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depends on location and other weather conditons; best to google the average ice depth for your locale and place them below that. Or, as I used to do, take them out each autumn before it freezes. I liked to have the lights nearer the surface, so it wasn't too hard. But like some other stories, mine also began to not work (not due to freezing) and I didn't want to replace them all the time (I'd get maybe 2 years out of them and since they were all strung together, I'd have had to cut and splice in, with anything fixed now being underwater, so...).
Google failed me. Could you please provide another search term or two to help me search? Although I think I'm hosed no matter what. My shallow area at the front of the pond where I'll feed the fish is only 6" deep which is where I was thinking to put the lights. I'm sure that's going to freeze.
 
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Google failed me. Could you please provide another search term or two to help me search? Although I think I'm hosed no matter what. My shallow area at the front of the pond where I'll feed the fish is only 6" deep which is where I was thinking to put the lights. I'm sure that's going to freeze.
hmm, failed me too, though I got to admit, I already knew how thick our ice can get from years of skating on ponds. As Lisa asked, where are you located? Maybe someone here on GPF can tell you if they're in your area. For me, in Mi, I know it can easily get to 14". And also as Lisa asked, if you keep the pond covered or have the pump going continuously or have aerators, this will influence how deep the ice is for sure. In my case, I now cover with agricultural plastic (greenhouse) and keep one of my waterfalls+aerator going all year, and don't have any ice at all anymore. Really shortens the winter season and allows me to see/work the pond quicker. You could put in aerators to keep the ice thin, but depending on where your lights are, it may or may not help. I think I already noted that when I used lights, I used to take them inside for the winter; this was before I used the ag plastic tent and kept the falls going. Then, I used a pond breather and an aerator.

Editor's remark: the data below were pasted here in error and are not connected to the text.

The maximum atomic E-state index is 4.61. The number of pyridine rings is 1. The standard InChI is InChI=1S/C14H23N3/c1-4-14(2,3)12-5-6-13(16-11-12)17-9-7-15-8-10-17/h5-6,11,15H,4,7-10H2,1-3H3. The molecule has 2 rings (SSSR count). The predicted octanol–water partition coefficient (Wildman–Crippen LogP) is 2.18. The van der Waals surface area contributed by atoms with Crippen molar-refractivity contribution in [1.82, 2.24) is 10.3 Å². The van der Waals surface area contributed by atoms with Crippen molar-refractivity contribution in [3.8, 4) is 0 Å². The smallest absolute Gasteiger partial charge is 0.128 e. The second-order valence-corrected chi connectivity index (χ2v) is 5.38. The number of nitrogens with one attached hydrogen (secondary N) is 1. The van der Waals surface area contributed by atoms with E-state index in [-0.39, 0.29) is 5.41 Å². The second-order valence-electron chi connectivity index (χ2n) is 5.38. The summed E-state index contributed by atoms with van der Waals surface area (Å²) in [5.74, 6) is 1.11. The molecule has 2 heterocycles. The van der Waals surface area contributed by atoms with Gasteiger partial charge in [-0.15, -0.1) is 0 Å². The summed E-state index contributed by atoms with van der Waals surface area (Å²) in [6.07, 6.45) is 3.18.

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@phomlish - where are you located? How deep is your pond overall? How may gallons? Do you shut it down for the winter or keep it running?
I think I'll just wait until next year for lighting so I can see what actually happens. The 800 gallons of spring water per day is going to mess up anything I try to calculate now.
 
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I have them (different brand) in my pond. Mine change colors constantly. Wish I could just set them for 1 color.
Do you not like the color changing? I currently have small, white LEDs in some parts of my pond. Thought the color changing MIGHT add a nice touch but interested in why you would prefer a single color.

THANKS
 
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Do you not like the color changing? I currently have small, white LEDs in some parts of my pond. Thought the color changing MIGHT add a nice touch but interested in why you would prefer a single color.

THANKS
I think it's like looking through a kaleidoscope; it's cool at first but gets old fast. Then, you're only wanting to watch the fish, not the colored lights. But to each their own. I used to have single color for along the waterline (white) which was interesting until the lenses got a bit algae-fied and I had to clean them too often, and had a light bluish color on each of my 3 waterfall shelves. I liked this last best and sometimes wish I still did this. I went to using aquairum uw led lights for the waterfall which made it a lot easier to manage because each then, when they died, could be replaced individually instead of all being tied to one line.
 
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I think it's like looking through a kaleidoscope; it's cool at first but gets old fast
big time agreed white lights for me . Though i have lights on one of my rides and i keep it on solid colors usually red or ice blue
 
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addy1

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I had lights got rid of them after night hunters used the lights to eat fish. This was before the net. Now have just never put them back in.